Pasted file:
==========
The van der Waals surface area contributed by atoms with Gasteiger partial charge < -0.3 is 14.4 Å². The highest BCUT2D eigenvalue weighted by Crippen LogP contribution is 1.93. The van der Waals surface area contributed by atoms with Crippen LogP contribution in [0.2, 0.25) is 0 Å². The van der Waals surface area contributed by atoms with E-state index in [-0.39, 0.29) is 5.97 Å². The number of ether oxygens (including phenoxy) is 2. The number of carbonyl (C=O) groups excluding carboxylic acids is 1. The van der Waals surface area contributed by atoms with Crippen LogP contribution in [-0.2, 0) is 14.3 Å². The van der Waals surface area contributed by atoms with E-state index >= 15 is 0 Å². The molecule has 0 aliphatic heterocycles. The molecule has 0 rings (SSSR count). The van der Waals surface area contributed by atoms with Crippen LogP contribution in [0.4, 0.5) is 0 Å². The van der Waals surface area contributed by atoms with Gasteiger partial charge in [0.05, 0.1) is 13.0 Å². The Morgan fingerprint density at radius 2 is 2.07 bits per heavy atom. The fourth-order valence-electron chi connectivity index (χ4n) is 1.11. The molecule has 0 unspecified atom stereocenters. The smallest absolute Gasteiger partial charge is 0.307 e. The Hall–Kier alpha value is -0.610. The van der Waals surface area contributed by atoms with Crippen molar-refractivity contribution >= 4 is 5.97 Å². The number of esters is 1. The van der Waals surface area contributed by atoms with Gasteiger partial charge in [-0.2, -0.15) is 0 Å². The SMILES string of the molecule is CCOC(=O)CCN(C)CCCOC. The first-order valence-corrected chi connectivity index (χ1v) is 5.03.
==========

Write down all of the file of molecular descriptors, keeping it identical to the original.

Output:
The van der Waals surface area contributed by atoms with Gasteiger partial charge < -0.3 is 14.4 Å². The highest BCUT2D eigenvalue weighted by Crippen LogP contribution is 1.93. The van der Waals surface area contributed by atoms with Crippen LogP contribution in [0.2, 0.25) is 0 Å². The van der Waals surface area contributed by atoms with E-state index in [-0.39, 0.29) is 5.97 Å². The number of ether oxygens (including phenoxy) is 2. The number of carbonyl (C=O) groups excluding carboxylic acids is 1. The van der Waals surface area contributed by atoms with Crippen LogP contribution in [-0.2, 0) is 14.3 Å². The van der Waals surface area contributed by atoms with E-state index >= 15 is 0 Å². The molecule has 0 aliphatic heterocycles. The molecule has 0 rings (SSSR count). The van der Waals surface area contributed by atoms with Crippen LogP contribution in [0.4, 0.5) is 0 Å². The van der Waals surface area contributed by atoms with Gasteiger partial charge in [0.05, 0.1) is 13.0 Å². The Morgan fingerprint density at radius 2 is 2.07 bits per heavy atom. The fourth-order valence-electron chi connectivity index (χ4n) is 1.11. The molecule has 0 unspecified atom stereocenters. The smallest absolute Gasteiger partial charge is 0.307 e. The Hall–Kier alpha value is -0.610. The van der Waals surface area contributed by atoms with Crippen molar-refractivity contribution >= 4 is 5.97 Å². The number of esters is 1. The van der Waals surface area contributed by atoms with Gasteiger partial charge in [-0.2, -0.15) is 0 Å². The SMILES string of the molecule is CCOC(=O)CCN(C)CCCOC. The first-order valence-corrected chi connectivity index (χ1v) is 5.03.